スペンサの香川に立ち寄ったこと – Spencer’s Visit To Kagawa

Spencer Warn, a fraternity friend of mine who I had also taken Japanese classes with had planned a sudden trip to Japan in search of work.  He was looking for employment along the same lines as what I do here, but was open to just about anything that would get him back in the country.  He had studied abroad for a full year at the same school I had spent a month at, so we have a lot of overlapping friends in the Tokyo area.  As I can very well understand, once you’ve been here for any length of time, to go home is to be out of your element.  As a fellow former resident, his clambering back to this place could not be more logical to me.  When I had heard he was in Tokyo, I coaxed him onto a bus to come visit me for a weekend.

At Ryan’s, with creepy Jon in the back.

He arrived uncomfortably early on Saturday morning, so I trudged over to the station to get him.  Once back at my place, we just relaxed for a bit till later in the afternoon when we went to the Shionoe Art Museum.  I had met someone a few days earlier who invited me to a tea party and ocarina concert, which was plenty interesting.  Following that, I also had an appointment to teach some English with Makita Sensei.  I always try to make things interesting for these lessons with various props, and taking a friend along as a new pool of interview questions is a great way to do it.  Everything went great, other than my impressive ability to bleed from the lips after cutting it on pineapple…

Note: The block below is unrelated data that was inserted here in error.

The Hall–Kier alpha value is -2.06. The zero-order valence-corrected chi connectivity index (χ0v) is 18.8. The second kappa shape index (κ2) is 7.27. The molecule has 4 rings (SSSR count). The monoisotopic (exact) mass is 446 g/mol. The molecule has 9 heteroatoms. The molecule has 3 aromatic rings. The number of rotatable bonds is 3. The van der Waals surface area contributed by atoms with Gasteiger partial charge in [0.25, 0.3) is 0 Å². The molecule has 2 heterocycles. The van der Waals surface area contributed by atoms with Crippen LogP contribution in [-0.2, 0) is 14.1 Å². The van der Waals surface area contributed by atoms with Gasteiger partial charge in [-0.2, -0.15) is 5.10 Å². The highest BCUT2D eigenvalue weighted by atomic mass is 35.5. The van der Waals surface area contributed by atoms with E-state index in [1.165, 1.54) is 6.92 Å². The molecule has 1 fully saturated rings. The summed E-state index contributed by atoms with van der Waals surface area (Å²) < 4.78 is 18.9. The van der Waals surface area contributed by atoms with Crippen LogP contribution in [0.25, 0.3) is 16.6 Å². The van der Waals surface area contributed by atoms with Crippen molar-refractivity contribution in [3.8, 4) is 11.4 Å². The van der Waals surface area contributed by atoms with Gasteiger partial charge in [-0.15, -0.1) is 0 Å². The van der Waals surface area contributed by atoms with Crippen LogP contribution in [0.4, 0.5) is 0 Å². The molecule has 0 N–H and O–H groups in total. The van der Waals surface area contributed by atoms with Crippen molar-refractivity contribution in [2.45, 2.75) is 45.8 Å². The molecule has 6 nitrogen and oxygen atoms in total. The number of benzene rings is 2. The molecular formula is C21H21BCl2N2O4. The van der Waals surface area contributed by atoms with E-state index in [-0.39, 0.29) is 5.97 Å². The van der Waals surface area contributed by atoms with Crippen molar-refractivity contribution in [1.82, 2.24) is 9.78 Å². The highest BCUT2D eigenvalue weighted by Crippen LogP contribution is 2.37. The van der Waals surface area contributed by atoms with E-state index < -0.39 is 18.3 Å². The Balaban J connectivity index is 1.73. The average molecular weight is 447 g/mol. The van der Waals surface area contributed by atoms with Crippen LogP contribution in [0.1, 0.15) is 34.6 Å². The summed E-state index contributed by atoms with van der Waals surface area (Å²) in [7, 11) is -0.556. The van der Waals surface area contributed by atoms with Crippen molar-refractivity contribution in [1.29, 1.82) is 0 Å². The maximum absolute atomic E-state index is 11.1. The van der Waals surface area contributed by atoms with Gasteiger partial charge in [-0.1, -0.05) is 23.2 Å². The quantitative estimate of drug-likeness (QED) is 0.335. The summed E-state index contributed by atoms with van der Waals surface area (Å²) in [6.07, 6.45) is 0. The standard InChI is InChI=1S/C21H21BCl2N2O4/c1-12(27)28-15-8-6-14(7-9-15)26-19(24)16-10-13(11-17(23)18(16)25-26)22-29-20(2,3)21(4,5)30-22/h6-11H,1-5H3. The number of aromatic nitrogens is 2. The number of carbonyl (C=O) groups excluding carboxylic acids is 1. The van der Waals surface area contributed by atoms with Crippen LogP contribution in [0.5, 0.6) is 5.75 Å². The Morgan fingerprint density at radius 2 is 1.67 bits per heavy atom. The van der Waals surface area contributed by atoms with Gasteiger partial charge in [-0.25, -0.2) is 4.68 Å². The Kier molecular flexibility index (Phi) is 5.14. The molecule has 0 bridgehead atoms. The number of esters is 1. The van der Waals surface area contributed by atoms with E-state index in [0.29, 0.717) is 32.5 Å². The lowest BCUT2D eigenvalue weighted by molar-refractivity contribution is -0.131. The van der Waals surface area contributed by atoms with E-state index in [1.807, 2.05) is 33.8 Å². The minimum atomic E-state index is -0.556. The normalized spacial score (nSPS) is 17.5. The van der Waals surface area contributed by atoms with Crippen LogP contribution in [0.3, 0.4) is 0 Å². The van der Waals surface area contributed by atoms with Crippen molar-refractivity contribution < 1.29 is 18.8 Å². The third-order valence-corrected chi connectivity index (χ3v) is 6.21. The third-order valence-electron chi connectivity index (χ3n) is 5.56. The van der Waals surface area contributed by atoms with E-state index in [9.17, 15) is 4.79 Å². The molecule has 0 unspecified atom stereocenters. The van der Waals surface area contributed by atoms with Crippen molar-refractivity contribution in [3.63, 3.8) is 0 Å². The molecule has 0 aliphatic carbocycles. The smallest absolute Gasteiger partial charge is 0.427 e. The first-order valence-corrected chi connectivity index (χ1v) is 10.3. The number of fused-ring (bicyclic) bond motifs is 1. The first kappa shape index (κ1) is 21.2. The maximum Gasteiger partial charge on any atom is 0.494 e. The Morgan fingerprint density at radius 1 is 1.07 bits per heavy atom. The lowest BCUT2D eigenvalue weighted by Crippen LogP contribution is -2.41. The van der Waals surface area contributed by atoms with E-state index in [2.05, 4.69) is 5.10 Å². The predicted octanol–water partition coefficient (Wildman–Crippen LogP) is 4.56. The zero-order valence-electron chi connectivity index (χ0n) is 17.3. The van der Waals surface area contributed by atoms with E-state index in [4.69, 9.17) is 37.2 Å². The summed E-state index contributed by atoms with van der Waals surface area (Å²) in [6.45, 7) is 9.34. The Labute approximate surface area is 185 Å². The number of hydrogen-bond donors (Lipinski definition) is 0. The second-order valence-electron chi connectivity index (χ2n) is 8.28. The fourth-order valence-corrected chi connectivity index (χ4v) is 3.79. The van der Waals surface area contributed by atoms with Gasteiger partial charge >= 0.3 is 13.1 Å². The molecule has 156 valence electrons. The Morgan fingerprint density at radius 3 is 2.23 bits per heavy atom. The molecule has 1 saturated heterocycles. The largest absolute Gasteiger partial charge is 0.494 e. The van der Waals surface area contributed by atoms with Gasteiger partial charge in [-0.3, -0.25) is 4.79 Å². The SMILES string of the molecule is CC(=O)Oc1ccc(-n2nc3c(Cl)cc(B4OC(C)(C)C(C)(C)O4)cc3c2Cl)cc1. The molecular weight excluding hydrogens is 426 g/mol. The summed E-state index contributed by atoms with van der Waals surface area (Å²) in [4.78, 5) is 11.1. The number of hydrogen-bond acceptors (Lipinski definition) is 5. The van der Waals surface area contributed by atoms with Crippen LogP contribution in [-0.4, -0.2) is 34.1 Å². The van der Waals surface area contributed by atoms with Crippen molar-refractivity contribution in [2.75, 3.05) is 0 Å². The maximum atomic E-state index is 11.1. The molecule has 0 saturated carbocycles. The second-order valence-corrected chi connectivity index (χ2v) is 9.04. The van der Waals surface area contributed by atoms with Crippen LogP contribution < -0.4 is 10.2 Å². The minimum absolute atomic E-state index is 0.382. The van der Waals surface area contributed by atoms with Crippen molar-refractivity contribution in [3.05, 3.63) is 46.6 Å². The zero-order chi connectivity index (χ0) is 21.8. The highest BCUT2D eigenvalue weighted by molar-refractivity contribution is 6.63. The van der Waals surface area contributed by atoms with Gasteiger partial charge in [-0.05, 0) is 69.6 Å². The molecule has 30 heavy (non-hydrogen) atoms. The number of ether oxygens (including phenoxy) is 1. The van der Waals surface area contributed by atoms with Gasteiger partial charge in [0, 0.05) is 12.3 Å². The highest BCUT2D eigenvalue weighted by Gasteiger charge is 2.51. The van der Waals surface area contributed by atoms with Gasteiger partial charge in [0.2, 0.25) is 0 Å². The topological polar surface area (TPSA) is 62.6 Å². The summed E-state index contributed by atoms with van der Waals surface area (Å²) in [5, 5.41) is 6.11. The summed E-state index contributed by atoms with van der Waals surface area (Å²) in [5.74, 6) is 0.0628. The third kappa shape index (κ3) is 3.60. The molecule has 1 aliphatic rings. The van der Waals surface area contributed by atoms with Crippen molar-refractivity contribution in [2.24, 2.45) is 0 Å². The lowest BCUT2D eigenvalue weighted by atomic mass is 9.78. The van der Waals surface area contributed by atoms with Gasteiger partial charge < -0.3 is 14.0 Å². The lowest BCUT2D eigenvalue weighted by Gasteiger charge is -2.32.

With our job done, it was time to head into Tak[amatsu] to engage in the rest of our night .  On the way to picking up Yusuke, a Japanese guy I met and was introducing to the group, we notice the whümp whümp sound of a flat tire.  We earned some man points by having it swapped and on our way again in 15 minutes.  Whenever I told Japanese people we had changed it ourselves, they were really impressed.  In Japan, the spirit of ‘do-it-yourself’ has been chewed up and spit out by a ‘pay-exorbitant-prices-for-anything’ one.   We were soon able to meet up with the main group, who had assembled at Ryan’s apartment a few hours earlier for a dinner party.  Ryan’s town is famous for carving stone, and in the latter part of the summer there is a famous walk that includes a countless sum of finely carved lanterns, set alight every night for families and couples to enjoy.  There were indeed some really cool ones, and had Kanako been there (ideally without everyone present as well) I would have gotten some major brownie points for the romantic nature of the path.